Martin John Callanan

Martin John Callanan, (born 1982 in Solihull, West Midlands)[3] is a British conceptual artist working in Scotland.[4] He taught at the Slade School of Fine Art from 2008-2019.[5][6] Key exhibitions include White Cube Mason's Yard,[7] Or Gallery, Berlin,[8] Casal Solleric, Spain,[3] Whitechapel Gallery, London,[4] Imperial War Museum,[9] International Film Festival Rotterdam[10] and Whitstable Biennale.[11] In 2013 Callanan was awarded the Philip Leverhulme Prize, an award for young academic researchers.[1][12][13] Callanan worked with the Bank of England for 12 months from July 2015,[14] and was a Fellow of the Royal Society of Arts.

Martin John Callanan
Martin John Callanan

1982 (age 38–39)
Solihull, West Midlands, England
EducationSlade School of Fine Art
Known forDigital art, installation art, Conceptual art, Performance art, Photography
Notable work
Departure of All, The Fundamental Units
AwardsFRSA, Philip Leverhulme Prize, The Leverhulme Trust[1] Alumni of the Year[2]


Well known artworks include, "The Fundamental Units", a collaboration with the National Physical Laboratory imaging the world's lowest domination coins to massive scale using the latest microscopes.[15][16][17]

I Wanted to See All of the News From Today, a web based program collecting front covers of newspapers from around the world, won an Honorary mention (best online project) at Live 2011 Grand Prix (Finland),[18] and a finalist for both File Prix Lux (Brazil),[19] and Screengrab 2010 Award, (Australia)[20]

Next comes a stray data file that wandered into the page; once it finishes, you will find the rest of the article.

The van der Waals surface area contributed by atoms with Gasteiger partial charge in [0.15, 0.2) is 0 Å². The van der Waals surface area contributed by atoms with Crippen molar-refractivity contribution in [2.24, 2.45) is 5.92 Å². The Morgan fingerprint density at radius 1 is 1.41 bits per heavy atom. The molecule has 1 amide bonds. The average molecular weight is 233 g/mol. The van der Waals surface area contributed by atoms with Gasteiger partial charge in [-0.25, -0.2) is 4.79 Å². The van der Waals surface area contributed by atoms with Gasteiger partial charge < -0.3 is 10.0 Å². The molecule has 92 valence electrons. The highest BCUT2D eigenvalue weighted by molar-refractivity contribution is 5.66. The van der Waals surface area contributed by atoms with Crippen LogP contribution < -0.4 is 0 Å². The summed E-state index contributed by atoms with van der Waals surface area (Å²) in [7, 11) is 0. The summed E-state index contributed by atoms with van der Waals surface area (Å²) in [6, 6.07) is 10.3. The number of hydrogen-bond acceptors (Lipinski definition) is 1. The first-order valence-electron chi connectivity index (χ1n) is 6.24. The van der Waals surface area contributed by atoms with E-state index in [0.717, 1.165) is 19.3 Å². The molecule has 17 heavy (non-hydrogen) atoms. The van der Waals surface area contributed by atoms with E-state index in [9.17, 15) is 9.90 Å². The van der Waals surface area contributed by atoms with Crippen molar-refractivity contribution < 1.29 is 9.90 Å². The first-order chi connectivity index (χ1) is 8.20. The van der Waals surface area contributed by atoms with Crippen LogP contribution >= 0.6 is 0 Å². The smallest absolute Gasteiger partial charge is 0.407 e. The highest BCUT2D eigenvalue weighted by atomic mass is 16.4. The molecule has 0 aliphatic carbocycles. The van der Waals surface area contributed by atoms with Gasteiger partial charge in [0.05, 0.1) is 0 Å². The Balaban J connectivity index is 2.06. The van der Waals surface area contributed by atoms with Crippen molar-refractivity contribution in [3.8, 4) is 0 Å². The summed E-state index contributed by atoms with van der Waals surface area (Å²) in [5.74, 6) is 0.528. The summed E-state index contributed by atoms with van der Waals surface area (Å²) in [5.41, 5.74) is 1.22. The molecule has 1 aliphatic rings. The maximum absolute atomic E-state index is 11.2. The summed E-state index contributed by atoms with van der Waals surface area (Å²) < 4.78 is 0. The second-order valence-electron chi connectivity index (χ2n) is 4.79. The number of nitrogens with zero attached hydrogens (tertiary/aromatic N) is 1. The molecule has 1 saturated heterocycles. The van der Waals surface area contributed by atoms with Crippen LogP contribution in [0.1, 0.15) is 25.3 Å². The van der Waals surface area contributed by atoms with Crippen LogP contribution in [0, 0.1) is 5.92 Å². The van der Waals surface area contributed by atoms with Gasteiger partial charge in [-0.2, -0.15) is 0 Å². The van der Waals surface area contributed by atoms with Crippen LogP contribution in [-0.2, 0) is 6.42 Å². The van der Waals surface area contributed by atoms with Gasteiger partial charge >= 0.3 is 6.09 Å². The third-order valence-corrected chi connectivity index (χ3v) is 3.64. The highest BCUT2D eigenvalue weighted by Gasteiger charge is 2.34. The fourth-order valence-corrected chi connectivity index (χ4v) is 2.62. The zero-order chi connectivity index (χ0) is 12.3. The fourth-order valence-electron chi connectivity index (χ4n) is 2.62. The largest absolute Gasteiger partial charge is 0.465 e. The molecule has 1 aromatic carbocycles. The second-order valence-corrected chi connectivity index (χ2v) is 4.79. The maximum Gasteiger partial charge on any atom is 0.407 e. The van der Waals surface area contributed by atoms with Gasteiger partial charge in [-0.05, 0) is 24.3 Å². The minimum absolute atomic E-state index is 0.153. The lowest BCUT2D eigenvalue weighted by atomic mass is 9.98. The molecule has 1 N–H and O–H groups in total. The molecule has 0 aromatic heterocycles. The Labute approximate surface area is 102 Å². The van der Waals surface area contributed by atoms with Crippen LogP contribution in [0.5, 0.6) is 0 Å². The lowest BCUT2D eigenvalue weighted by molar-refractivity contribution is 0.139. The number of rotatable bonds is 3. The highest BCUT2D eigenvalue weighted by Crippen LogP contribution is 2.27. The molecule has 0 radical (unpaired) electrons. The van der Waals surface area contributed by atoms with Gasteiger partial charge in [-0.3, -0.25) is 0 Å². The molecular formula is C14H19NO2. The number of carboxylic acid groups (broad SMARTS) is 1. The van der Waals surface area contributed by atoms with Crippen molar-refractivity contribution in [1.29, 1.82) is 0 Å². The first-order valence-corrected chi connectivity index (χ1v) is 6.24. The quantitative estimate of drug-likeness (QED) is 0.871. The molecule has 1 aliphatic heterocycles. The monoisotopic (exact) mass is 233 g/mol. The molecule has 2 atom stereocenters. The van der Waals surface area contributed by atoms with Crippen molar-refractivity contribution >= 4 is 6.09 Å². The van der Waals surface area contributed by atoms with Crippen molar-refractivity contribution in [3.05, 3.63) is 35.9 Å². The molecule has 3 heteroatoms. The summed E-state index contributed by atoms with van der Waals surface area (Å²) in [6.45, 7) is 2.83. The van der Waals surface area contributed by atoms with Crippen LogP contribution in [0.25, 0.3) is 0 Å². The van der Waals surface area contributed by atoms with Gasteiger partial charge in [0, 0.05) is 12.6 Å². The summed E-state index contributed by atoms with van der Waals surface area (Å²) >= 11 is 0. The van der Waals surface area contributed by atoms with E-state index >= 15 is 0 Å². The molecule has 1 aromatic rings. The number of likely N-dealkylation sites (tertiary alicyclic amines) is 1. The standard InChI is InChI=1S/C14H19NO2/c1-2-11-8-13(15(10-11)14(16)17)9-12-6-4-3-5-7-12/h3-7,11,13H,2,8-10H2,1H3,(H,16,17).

Callanan legally changed his name by deed poll from Martin John Callanan to Martin John Callanan in 2008 and again in 2012.[21][22] The latter performance, which involved a magistrate visiting the gallery, took place at the London Open at the Whitechapel Gallery, London: curator Kirsty Ogg said "It highlights the fact that there is a particular bureaucratic process that we're all subject to but are not necessarily aware of".[22]

The 2012 Whitstable Biennale commissioned Wars During my Lifetime, about which New Statesman wrote: "A simple idea with high impact is Wars During my Lifetime by Martin John Callanan, which lists on newsprint all the wars that have taken place during his lifetime.". A town crier proclaimed the list along the seafront.[23][24]

For another artwork, published by Book Works he sent letters to several world leaders saying "I respect your authority" and published replies by figures including Hosni Mubarak; critic Jonathan Jones (journalist) found the work humorous but struggled to find any point to it: "He sent out a letter to various presidents saying, "I respect your authority." Amazingly, he got loads of replies. Hosni Mubarak seemed genuinely flattered. You laugh. Then you laugh again, but not so loud. Then you stop laughing and wonder what the point is. That world leaders are rather polite?"[25]

He has also produced an artwork out of his social media status where every update since 2007 has read "Martin John Callanan is okay".[26][27]

"Location of I" published Callanan's precise physical location every second for two years from 2007. The artwork was commissioned during a six-month residency at RIXC in Latvia. It was presented at "9th international festival Art+Communication held in Liepaja.[28][29][30]

Other worksEdit